When shopping for alpine touring gear, certain pieces of equipment are more exciting than others. It’s easy to become infatuated with carbon skis or the latest binding technology. Geeking out out on finding the touring boot with the perfect balance of stiffness, weight, and range of motion can be extremely fun. Yet an often overlooked piece of gear are your climbing skins.
These incredibly important and less-sophisticated items are an essential part of your setup. Without climbing skins, your flashy skis and bindings would be utterly useless. Folks new to backcountry skiing may find the choices in skin materials confusing. In addition, figuring out skin width can be difficult. Here is a quick run down of some key items to consider when making a purchase decision.
Originally, climbing skins were made from– you guessed it, animal skins. Luckily in 2018 and we have technology on our side. These days, there are three main types of climbing skins and finding the right material is important. While you can certainly get by with any of the three common materials, it helps to understand the strengths and weaknesses of each. This guide well help maximize your hard earned dollars.
- Nylon — Nylon climbing skins are the most affordable option for backcountry skiers. These nylon skins also offer the best grip. This can be enormously beneficial for beginners as it makes navigating difficult sections of the skin track a little less scary. However the quality of grip comes at the expense of the ability to glide. Nylon skins have more drag thus aren’t as energy efficient as other options. While they may not glide as well as their Mohair cousins, Nylon skins are also extremely tough, which is perfect for those who frequently experience “low-tide” conditions in their region. Nylon skins are also typically the heaviest.
Unofficial Pick: Black Diamond Ascension Nylon STS
2. Mohair: Mohair is a product of the noble Angora Goat. Mohair climbing skins offer significantly better glide compared to nylon ones. Superior glide can be important on longer tours where skiers want to maximize their energy with each step they take. In addition, mohair is significantly lighter than nylon. The downside of mohair skins is that they sacrifice significant grip compared to nylon. In addition, the material is a little bit more fragile and won’t stand up to rocks or stumps quite as well. They are also the most expensive option.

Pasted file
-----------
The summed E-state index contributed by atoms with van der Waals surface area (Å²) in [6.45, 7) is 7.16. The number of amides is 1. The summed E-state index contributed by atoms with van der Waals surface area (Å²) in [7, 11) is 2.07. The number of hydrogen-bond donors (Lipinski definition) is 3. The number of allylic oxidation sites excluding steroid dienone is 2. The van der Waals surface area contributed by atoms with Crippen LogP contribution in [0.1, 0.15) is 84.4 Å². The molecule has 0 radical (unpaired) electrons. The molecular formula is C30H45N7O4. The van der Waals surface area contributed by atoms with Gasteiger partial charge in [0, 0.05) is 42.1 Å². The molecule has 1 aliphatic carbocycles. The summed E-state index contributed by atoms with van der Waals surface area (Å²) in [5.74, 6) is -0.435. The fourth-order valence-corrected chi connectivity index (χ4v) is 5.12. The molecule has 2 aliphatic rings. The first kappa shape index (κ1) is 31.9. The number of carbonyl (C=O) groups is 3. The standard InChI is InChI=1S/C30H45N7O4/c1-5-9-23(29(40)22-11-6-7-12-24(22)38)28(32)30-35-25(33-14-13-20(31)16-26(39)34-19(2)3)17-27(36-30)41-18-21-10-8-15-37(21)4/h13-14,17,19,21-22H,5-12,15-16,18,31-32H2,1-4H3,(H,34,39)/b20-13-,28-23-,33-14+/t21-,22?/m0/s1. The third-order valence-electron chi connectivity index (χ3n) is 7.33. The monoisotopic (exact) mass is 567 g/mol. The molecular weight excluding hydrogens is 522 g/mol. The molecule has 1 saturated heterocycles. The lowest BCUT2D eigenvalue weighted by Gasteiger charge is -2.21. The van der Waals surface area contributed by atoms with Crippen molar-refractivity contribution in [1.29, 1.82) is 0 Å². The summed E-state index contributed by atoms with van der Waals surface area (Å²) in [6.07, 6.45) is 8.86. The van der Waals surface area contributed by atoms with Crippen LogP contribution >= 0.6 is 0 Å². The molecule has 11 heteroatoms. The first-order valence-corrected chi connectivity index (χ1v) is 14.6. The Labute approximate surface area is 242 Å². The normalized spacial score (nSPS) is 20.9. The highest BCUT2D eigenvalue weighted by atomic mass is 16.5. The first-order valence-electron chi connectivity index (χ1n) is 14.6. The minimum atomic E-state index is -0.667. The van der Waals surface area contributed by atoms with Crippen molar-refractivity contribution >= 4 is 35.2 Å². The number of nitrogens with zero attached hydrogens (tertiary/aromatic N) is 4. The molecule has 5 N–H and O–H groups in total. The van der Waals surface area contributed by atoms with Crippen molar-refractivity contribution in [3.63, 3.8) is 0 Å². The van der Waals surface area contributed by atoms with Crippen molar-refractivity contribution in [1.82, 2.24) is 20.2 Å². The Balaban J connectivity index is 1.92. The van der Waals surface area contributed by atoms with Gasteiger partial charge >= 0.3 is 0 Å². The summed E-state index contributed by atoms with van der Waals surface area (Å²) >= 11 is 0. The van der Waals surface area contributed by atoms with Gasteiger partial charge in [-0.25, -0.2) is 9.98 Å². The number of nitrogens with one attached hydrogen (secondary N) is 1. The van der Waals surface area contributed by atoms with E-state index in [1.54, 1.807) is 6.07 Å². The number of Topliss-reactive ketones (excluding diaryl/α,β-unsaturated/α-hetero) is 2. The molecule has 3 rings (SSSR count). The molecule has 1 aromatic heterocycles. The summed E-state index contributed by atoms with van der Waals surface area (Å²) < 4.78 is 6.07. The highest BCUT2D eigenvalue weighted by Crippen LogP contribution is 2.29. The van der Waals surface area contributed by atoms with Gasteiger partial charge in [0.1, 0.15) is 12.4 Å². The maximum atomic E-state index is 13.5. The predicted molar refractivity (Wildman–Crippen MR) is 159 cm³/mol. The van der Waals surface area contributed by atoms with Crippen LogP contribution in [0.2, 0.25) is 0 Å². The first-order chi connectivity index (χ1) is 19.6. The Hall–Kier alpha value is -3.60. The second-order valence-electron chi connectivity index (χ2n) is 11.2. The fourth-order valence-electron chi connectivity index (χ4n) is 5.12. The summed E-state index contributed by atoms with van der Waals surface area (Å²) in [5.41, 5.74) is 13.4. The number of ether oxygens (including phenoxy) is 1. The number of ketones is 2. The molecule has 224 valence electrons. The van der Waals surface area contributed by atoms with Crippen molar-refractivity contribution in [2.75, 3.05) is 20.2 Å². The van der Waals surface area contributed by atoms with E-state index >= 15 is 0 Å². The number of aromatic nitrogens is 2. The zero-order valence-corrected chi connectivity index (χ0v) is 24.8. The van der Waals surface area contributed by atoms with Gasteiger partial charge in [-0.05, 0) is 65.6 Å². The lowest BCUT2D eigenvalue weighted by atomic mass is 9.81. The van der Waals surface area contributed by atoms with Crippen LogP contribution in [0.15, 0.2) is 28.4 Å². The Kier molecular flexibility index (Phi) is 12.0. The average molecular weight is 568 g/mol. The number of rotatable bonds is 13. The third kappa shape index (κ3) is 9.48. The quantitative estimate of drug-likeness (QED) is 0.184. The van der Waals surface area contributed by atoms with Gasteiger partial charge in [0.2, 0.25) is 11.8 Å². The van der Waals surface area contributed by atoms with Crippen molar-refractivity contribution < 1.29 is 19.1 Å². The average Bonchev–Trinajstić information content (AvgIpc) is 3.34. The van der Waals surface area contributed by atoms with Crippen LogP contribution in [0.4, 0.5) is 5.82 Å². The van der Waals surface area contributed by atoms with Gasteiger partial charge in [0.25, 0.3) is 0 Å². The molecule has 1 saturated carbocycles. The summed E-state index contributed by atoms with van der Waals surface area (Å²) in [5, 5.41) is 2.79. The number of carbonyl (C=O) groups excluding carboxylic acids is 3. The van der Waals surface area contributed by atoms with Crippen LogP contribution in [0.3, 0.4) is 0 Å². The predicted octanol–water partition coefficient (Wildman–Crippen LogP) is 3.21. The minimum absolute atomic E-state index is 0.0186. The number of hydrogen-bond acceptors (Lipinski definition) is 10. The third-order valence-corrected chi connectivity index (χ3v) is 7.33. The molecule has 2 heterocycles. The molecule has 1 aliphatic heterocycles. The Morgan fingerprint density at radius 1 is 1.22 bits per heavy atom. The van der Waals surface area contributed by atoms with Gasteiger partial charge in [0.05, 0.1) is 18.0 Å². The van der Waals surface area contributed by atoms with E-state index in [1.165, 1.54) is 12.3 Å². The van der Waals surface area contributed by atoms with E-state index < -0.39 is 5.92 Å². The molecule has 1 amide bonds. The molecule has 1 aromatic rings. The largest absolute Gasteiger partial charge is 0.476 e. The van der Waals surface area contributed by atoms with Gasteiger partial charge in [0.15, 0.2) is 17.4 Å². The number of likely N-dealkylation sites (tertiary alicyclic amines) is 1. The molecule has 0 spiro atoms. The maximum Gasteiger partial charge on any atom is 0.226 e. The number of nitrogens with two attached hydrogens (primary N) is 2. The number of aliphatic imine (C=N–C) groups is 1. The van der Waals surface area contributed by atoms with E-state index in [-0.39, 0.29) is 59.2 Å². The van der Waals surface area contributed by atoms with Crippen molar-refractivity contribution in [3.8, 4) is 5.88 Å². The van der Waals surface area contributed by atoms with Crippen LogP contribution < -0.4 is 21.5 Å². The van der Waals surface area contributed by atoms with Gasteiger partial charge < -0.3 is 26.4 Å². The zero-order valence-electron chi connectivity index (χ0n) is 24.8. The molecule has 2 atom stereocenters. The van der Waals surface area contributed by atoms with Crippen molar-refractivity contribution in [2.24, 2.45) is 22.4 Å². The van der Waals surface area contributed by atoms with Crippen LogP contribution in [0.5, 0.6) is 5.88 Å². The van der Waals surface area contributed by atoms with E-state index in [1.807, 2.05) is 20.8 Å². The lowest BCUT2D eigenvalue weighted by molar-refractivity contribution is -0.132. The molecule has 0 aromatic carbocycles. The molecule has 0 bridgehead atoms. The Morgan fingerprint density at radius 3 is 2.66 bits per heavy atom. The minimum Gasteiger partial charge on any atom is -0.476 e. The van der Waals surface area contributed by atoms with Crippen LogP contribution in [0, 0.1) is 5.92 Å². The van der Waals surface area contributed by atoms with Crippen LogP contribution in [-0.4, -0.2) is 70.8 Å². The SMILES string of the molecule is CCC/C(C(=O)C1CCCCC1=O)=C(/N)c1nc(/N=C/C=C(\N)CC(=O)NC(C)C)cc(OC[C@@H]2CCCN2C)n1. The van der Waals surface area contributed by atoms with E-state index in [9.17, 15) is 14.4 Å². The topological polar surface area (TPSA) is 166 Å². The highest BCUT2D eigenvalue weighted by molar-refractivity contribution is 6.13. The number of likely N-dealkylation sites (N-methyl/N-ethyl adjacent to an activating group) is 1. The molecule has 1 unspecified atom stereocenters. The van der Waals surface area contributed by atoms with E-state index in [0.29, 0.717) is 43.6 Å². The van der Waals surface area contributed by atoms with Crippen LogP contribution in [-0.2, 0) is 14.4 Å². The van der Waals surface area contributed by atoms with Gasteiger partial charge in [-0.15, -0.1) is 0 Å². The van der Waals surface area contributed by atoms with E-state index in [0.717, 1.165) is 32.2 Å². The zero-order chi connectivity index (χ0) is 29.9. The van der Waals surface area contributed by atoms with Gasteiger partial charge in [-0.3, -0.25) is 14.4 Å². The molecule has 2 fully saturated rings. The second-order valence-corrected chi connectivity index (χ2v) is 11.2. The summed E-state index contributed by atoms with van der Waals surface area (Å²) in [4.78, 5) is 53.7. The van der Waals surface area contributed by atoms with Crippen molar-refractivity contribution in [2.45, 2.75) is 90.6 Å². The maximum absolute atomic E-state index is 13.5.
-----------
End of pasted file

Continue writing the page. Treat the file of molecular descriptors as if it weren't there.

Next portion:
Example: G3 Alpinist LT Mohair
3. Mohair Mix — As the name suggests, these skins use a blend of mohair and nylon materials. They are approximately 70% mohair. As you might expect, these are a happy medium in performance and weight. They offer better grip and durability than mohair while gliding better than nylon. This middle-of-the-road approach makes these skins a very popular choice and are generally priced in between mohair and nylon.
Example: Pomoca Climb Pro S-Glide
Choosing skin width is relatively simple but can be confusing for those unfamiliar with the process. Manufacturers offer their products in different widths. For example, the G3 Alpinist skins are available in 100mm, 115mm, 130mm and 145mm widths. When sizing your skins, you want to focus on the width of your tips, which is the widest part of your ski. You want your skin to be the approximate width of your ski tips. A skin that is a few millimeters narrower than your ski tip can work too. You will trim your skins to fit the shape of your ski while leaving your edges exposed. Tip width is often printed on the ski, but it is also very easy to measure with a metric ruler or tape measure.
Skin length is a little more straightforward. That said it varies by manufacturer. Black Diamond skins come in a very generous length and you will cut them down before attaching your tip and tail clips. Other brands like G3 offer their skins in small, medium, and long. You will need to visit each manufacturer’s website to see what ski length that covers.
Tip and Tail Attachments/Proprietary Designs:
There are a few different systems for attaching the skins to your skis. There will always be an attachment on your tips and an attachment on your tails. Most skins like the Black Diamond Ascension Nylon or G3 Alpinist will work with any ski. They have loops or brackets that fit over your tip and a singular clamp that pulls over your tail.
Some skis like the Volkl VTA 98 or Dynafit DNA will have special attachment systems built into the ski. In this case, you will need to use the proprietary skins designed to work with that attachment system. These skis often come pre-cut to fit perfectly with your particular ski.
There you have it. We hope this helps alleviate any confusion surrounding the underappreciated climbing skins. This is by no means an exhaustive guide and, as you might imagine, you can get pretty nerdy on this topic.